How to Logically Figure Things Out

Updated: May 2, 2019

I am going to start this post by saying that I am not a genius, nor do I claim to be one. I also don't want to sound condescending or that I know more than anyone else. There. Glad that's off my chest. Now let me tell you how to think...

Depicted here is a visual of light rays bending due to gravitational waves. Pretty sick actually if you think about it, it's amazing how we discovered that light acts like a wave, but also like a particle too. This is one of the many simple, yet completely game-changing finds in our history of humanity. The first step in understanding complex ideologies and theories, or hell, even understanding basic math, is coming to terms with the fact that humans are flawed. Now you may be asking yourself, why would knowing that humans are flawed have any correlation to me learning anything. For me, it's all about my personal understanding of what I already know vs. what's to be learned about that subject. If you go into anything thinking that most people are way smarter than you, or that they probably had a 4.0 in grad school and you just went to public school, then you are already setting yourself up for a demoralizing adventure into the unknown. It's true that everyone learns at their own pace, but one thing is certain, people that have an interest and passion in learning something tend to learn quicker, and understand more - simply because they are willing to learn and excited to learn. One of my favorite quotes of all time is "I have no special talent. I am only passionately curious" - Einstein

So lets apply this to Stephen Hawking's theories on black holes. Anyone would argue that Hawking was a genius, the guy could calculate quantum propositions in his head. One thing stuck out like a sore thumb with Hawking's theories, and that wasn't their proof or accuracy - No - It was the fact that every time something clicked in his head and he figured something new out, he always set off to disprove it before anyone else could. Hawking knew humans are flawed, he knew probably better than anyone else on earth, and he would try his hardest to disprove a theory simply because he wanted to make sure it was a valid, rational, and an accurate assumption. Every great scientist should know that being proven wrong is just as good as figuring something out. Being proven wrong and taking it personally is yet another human flaw. We experience jealousy, anger, resentment, defeat! How dare someone challenge me! I spent years of my life figuring it out only to be proven wrong! - What they don't see sometimes, is that by spending years of your life proving something right to be proven wrong, is a beautiful thing. Think of it this way, if you didn't spend years of your life proving it right, then who would prove it wrong and make progress? Isn't it better to have made some progress if no progress at all? Which comes to my second point in learning how to logically figure things out - Don't be afraid of failure, accept it as a way to learn.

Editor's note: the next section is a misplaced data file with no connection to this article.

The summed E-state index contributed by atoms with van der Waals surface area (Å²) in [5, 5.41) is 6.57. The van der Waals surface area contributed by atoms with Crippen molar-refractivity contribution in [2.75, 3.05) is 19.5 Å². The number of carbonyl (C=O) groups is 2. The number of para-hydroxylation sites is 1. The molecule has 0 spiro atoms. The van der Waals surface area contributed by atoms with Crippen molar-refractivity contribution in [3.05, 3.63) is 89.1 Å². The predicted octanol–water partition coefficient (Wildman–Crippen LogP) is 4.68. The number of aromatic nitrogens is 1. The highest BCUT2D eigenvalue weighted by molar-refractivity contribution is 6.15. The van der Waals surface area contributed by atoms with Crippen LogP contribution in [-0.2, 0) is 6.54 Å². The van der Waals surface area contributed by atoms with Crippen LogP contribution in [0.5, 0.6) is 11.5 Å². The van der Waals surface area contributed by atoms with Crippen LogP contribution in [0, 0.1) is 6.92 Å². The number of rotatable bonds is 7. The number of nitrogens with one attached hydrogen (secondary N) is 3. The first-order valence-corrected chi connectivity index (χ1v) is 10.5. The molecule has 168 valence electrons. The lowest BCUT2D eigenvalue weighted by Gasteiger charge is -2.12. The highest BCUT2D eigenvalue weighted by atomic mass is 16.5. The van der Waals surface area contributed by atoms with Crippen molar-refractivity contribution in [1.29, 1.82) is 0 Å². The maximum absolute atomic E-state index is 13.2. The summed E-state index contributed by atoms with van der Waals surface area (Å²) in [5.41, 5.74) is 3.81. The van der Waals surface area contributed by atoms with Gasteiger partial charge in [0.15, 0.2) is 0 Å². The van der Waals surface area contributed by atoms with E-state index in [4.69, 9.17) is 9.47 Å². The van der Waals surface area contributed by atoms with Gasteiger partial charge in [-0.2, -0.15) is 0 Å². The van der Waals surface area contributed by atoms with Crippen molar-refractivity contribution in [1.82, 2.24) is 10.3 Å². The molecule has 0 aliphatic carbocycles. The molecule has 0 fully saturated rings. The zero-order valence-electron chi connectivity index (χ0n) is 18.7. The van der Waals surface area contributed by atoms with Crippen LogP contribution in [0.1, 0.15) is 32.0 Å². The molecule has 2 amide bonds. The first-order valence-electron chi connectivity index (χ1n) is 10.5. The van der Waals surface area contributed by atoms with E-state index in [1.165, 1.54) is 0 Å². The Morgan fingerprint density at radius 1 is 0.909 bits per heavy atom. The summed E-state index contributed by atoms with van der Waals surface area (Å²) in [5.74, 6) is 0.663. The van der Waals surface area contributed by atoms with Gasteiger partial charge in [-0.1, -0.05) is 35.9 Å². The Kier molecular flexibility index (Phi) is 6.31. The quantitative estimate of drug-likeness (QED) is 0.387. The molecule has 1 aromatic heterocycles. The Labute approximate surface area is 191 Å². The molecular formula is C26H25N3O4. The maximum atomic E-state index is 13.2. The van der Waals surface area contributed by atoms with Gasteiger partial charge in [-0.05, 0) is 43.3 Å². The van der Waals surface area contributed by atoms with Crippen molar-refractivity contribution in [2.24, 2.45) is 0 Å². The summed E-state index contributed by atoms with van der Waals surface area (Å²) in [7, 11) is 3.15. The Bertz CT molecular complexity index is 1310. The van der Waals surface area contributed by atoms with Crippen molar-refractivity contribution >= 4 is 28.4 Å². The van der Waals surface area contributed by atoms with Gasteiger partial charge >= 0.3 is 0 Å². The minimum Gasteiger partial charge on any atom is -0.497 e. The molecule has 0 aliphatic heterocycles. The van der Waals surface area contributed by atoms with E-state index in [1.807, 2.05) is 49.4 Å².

“I have not failed 10,000 times. I have not failed once. I have succeeded in proving that those 10,000 ways will not work. When I have eliminated the ways that will not work, I will find the way that will.” - Thomas Edison

School was particularly hard for me, a lot of the time I felt like I was actually intelligent at the things I liked and terribly stupid at things I didn't like. And I wish a teacher made the correlation and just told me, so it didn't take me 24 years to figure out that I am a smart guy! I can honestly say I am intelligent, everyone technically is. The way we tend to portray intelligence is actually the first two picture of this blog. Things that most people think only a genius can grasp. It's really not true, I know people who have a hard enough time formulating a good sentence day to day but know almost everything about cars. How the engine works, how the tires alternate, what the best way to maintain it is. Now if that same guy knew all there was to know about black holes, and nothing about cars, he'd have awards and be on television - all because of the way we portray intelligence. Actually, thinking about it now.. Knowing everything about cars is way more practical day to day than black holes, but I digress. Learn what you have passions for and it will come to you naturally.